Category: Scrum

Paradigm shift: Slicing Features

Adventures in slicing features.

Teams need to learn the artful skill of slicing features into stories a related to their business context and domain purpose. A typical anti-pattern is for teams to waterfall their iterations, as described in the next two scenarios.

The first iteration we will gather all the requirements, the second iteration we will design, the third and fourth iterations we will build, and the fifth iteration we will test…and so on…

interwaterfall
This is an inter-waterfall anti-pattern. It is essentially a pure waterfall approach chopped up into smaller time boxes.

Another derivation of this anti-pattern is to order up another form of phony business agility and/or Scrum.

In this iteration we will pull “requirements gathering” stories first. When those are all finished, we will pull the “design stories”, and then “build” stories…

intrawaterfall.png
In this case, it is an intra-waterfall anti-pattern.

The next common anti-pattern related to intra-waterfall is for dev team members to pull stories and work on them independently. This is a siloing ant-pattern, indicating the team is not cross-functional and is simply a collection of silos and individual waterfalls. Continue reading “Paradigm shift: Slicing Features”

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The Knowledge Worker Factory

Does it really exist?

Or are we still working in the blacksmith shop? Will it take AI to bridge the gap?

In Lean manufacturing companies that build physical things have been able to improve quality consistently and dramatically since the dawn of the industrial age.

Here many of us are in the post-industrial, Information Technology or Digital Age.

When we change the channel to knowledge work, companies struggle mightily to match the pace of quality and outcomes of physical manufacturers, even to this day. Why?

XP, Agile, Scrum, DEVOPS, Kanban for Software, Scaling Frameworks

Are these practices, methods, frameworks, and guidance really helping the knowledge worker factory catch up with companies that make physical things? Perhaps there is some evidence to support the claim. Continue reading “The Knowledge Worker Factory”

Lean-Agile Team Metrics Starter Kit

The fourth tool created to date by blogagility.com for the community!

This handy starter kit is for Scrum masters that are using the Shu Ha Ri paradigm for team development. Good coaches help new teams avoid the pitfalls of added complexity involved in “Agile Lifecycle Management Tools” and instead push for good old-fashioned manual BVIR’s, Kanbans, Scrum boards, et cetera. Change is hard enough in a CAS without adding to the problem by also complicating the way of working. Continue reading “Lean-Agile Team Metrics Starter Kit”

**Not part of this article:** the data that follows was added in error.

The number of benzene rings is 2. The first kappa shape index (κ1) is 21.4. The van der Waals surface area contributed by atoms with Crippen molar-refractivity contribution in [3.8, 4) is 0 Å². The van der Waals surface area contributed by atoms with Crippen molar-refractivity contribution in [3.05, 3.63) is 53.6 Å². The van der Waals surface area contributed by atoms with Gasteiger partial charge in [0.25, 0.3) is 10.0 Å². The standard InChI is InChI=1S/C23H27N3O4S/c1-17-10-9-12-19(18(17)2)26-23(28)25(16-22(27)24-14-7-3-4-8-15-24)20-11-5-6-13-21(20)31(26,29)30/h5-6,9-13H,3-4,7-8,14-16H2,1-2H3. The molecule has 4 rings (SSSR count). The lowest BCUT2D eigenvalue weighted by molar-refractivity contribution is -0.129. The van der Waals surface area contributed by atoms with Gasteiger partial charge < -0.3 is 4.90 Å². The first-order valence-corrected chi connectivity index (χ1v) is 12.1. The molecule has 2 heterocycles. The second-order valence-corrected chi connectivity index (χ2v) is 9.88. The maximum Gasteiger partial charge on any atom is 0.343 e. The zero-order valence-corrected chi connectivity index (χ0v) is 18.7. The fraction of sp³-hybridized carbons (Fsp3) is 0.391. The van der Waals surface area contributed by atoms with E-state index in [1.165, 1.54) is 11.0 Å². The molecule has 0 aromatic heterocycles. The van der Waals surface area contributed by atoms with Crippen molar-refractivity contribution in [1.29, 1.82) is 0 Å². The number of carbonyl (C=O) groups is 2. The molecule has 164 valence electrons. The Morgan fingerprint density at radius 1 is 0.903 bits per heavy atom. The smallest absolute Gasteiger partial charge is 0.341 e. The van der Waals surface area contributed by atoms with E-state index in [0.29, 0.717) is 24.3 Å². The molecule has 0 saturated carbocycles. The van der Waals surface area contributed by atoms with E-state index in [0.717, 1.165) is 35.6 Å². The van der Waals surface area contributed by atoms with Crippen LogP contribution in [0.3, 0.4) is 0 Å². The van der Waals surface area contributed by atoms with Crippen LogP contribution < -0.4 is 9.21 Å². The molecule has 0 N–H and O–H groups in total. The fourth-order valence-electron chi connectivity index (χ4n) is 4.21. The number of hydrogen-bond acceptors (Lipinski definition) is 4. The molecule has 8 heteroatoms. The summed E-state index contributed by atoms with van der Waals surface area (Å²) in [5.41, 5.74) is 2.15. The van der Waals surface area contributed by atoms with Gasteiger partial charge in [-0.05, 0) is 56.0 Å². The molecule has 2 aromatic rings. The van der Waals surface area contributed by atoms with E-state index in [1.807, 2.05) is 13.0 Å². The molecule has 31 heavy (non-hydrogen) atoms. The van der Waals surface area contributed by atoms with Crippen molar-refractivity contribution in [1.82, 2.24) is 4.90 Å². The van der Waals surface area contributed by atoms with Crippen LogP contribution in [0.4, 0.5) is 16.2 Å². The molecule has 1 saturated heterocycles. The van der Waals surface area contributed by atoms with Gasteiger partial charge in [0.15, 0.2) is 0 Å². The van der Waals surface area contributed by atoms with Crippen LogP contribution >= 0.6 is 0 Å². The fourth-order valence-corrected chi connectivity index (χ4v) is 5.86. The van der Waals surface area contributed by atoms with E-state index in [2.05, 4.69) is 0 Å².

Walk the Kanban while Scrumming it

Artificial Limitations are not controls

Don’t limit your team to using just Scrum or Kanban. Don’t even limit yourself to using watered down versions of a combination of Scrum and Kanban. High-performance teams master both the empirical process framework and controls called Scrum, and the use of Kanban (system; Lean).

Continuous Learning (The Three Ways) & Empiricism

Continuous learning teams know how to scale these frameworks and systems using the SAFe and other scaling frameworks to suit the needs of the business and customer solution context (value). Learning teams know how to drive DEVOPS culture and practices through self-organization and self-management.

Scrumming it, the next step

If you are practicing Scrum, and using a Kanban to support the process framework it is helpful to walk the board during the Daily Stand-up (Scrum). Do this a few times a week rather than asking the three questions every day.

WalkingtheKanban

#Scrum #Kanban #Agile #Lean #SAFe #scalingframeworks

Scrum 2.0 – The Scrum Manager

The new new new Scrum.

Gone are the days when a Scrum master was the facilitator of a process framework.

New new new Scrum 2.0 brings in a new perception and fallacious understanding of the Scrum master role as a manager. The Scrum Manager. Continue reading “Scrum 2.0 – The Scrum Manager”

The Scrum Song – vlog – Coaching Tip #9

Lot’s of instructors will tell you about the common escape clause for Scrum, “Scrum Is Simple but Not Easy.” I read another article that makes a much more valid point, “Scrum is easy, people are hard.” The latter diving into how people learn and more importantly, how they change. Or not.

Any two-day course is only the beginning. In two days, you are getting exposed to a breadth of knowledge about Scrum. If you are lucky enough to learn Scrum from a provider that includes Bowman’s Back of the Room and/or Gamification techniques then you will also be exposed to a surface level experience of how Scrum is intended to work.

Continue reading “The Scrum Song – vlog – Coaching Tip #9”